Today, data literacy is becoming as important as language literacy. Well-designed visualizations can rescue us from a sea of data, helping us to make sense of information, connect ideas, and make better decisions in real time. In Atlas of Knowledge, leading visualization expert Katy Börner makes the case for a systems science approach to science and technology studies and explains different types and levels of analysis. Drawing on fifteen years of teaching and tool development, she introduces a theoretical framework meant to guide readers through user and task analysis; data preparation, analysis, and visualization; visualization deployment; and the interpretation of science maps. To exemplify the framework, the Atlas features striking and enlightening new maps from the popular “Places & Spaces: Mapping Science” exhibit that range from “Key Events in the Development of the Video Tape Recorder” to “Mobile Landscapes: Location Data from Cell Phones for Urban Analysis” to “Literary Empires: Mapping Temporal and Spatial Settings of Victorian Poetry” to “Seeing Standards: A Visualization of the Metadata Universe.” She also discusses the possible effect of science maps on the practice of science.

The Story of India's IT Revolution

The rise of the Indian information technology industry is a remarkable economic success story. Software and services exports from India amounted to less than $100 million in 1990, and today come close to $100 billion. But, as Dinesh Sharma explains in The Outsourcer, Indian IT’s success has a long prehistory; it did not begin with software support, or with American firms’ eager recruitment of cheap and plentiful programming labor, or with India’s economic liberalization of the 1990s. The foundations of India’s IT revolution were laid long ago, even before the country’s independence from British rule in 1947, as leading Indian scientists established research institutes that became centers for the development of computer science and technology. The “miracle” of Indian IT is actually a story about the long work of converting skills and knowledge into capital and wealth. With The Outsourcer, Sharma offers the first comprehensive history of the forces that drove India’s IT success.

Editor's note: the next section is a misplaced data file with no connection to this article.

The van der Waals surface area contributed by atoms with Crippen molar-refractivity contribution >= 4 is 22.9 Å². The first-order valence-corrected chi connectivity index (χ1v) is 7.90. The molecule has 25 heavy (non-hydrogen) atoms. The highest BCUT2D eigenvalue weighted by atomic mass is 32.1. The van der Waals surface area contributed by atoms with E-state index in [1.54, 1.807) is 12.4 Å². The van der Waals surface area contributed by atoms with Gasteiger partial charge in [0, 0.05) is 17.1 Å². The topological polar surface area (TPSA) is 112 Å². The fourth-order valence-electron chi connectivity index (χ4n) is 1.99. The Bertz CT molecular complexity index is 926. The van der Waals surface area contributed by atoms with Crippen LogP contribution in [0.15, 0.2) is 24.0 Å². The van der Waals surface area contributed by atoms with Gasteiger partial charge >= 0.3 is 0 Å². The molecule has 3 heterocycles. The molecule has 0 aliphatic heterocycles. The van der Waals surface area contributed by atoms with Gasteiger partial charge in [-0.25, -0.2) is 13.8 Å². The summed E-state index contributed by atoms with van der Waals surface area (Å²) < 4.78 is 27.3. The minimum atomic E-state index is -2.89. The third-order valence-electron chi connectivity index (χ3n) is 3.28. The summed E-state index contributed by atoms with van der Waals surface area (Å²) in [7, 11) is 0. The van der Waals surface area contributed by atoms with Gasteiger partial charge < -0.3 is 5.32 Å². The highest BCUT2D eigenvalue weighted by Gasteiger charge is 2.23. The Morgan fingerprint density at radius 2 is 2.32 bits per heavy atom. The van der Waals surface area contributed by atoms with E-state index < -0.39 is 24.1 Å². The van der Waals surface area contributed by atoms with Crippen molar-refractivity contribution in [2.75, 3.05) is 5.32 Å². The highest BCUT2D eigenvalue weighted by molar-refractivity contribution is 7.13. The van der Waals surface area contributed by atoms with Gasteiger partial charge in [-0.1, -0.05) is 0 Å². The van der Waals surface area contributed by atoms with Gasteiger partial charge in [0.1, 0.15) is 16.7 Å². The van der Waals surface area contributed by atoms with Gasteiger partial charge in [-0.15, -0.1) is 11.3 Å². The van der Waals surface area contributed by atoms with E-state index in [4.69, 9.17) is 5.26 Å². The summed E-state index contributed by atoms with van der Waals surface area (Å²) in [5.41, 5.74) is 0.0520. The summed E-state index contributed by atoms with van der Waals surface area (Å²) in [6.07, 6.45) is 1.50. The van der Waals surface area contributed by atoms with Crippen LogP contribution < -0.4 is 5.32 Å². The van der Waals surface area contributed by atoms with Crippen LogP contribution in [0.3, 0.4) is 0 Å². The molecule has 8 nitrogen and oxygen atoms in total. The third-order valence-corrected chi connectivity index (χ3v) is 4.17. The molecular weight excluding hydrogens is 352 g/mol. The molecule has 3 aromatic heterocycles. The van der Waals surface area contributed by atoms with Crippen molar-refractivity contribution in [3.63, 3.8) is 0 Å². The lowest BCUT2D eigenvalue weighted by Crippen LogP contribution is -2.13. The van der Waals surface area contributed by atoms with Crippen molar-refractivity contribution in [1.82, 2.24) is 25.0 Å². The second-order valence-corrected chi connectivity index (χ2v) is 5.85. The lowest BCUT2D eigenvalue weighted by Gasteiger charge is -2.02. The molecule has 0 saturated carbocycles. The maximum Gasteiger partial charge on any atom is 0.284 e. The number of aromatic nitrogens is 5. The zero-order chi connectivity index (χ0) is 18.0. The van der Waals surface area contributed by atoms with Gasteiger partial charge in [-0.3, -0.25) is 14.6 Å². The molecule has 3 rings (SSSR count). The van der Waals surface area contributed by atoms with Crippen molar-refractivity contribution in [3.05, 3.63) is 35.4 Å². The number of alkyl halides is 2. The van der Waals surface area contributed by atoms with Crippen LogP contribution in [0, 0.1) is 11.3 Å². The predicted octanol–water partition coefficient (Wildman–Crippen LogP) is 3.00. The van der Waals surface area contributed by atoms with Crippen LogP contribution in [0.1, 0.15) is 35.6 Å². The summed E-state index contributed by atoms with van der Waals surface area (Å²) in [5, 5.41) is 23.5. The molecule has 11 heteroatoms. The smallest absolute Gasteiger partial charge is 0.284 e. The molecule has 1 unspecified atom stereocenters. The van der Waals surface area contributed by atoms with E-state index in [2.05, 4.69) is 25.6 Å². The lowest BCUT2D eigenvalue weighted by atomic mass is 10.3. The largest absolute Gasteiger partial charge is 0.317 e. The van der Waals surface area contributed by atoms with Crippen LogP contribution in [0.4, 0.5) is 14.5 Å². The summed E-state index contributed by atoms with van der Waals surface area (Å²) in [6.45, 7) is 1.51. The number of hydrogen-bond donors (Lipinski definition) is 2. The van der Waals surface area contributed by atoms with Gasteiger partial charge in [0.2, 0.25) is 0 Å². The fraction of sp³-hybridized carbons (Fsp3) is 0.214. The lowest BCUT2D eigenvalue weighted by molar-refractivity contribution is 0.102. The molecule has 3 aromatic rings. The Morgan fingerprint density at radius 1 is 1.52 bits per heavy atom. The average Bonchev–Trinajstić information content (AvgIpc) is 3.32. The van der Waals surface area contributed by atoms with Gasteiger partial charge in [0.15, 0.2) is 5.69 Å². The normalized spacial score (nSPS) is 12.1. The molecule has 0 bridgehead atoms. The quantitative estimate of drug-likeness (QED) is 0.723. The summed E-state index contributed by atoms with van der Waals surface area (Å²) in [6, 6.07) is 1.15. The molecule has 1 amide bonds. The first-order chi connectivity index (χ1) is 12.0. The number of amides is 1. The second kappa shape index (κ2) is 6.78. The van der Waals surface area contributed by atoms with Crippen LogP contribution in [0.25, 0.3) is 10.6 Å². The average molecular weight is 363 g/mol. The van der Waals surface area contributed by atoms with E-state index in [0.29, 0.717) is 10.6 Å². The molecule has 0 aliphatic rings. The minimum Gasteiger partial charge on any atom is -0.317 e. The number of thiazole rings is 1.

Sharma describes India’s early development of computer technology, part of the country’s efforts to achieve national self-sufficiency, and shows that excessive state control stifled IT industry growth before economic policy changed in 1991. He traces the rise and fall (and return) of IBM in India and the emergence of pioneering indigenous hardware and software firms. He describes the satellite communication links and state-sponsored, tax-free technology parks that made software-related outsourcing by foreign firms viable, and the tsunami of outsourcing operations at the beginning of the new millennium. It is the convergence of many factors, from the tradition of technical education to the rise of entrepreneurship to advances in communication technology, that have made the spectacular growth of India’s IT industry possible.

Today educational activities take place not only in school but also in after-school programs, community centers, museums, and online communities and forums. The success and expansion of these out-of-school initiatives depends on our ability to document and assess what works and what doesn’t in informal learning, but learning outcomes in these settings are often unpredictable. Goals are open-ended; participation is voluntary; and relationships, means, and ends are complex. This report charts the state of the art for learning assessment in informal settings, offering an extensive review of the literature, expert discussion on key topics, a suggested model for comprehensive assessment, and recommendations for good assessment practices.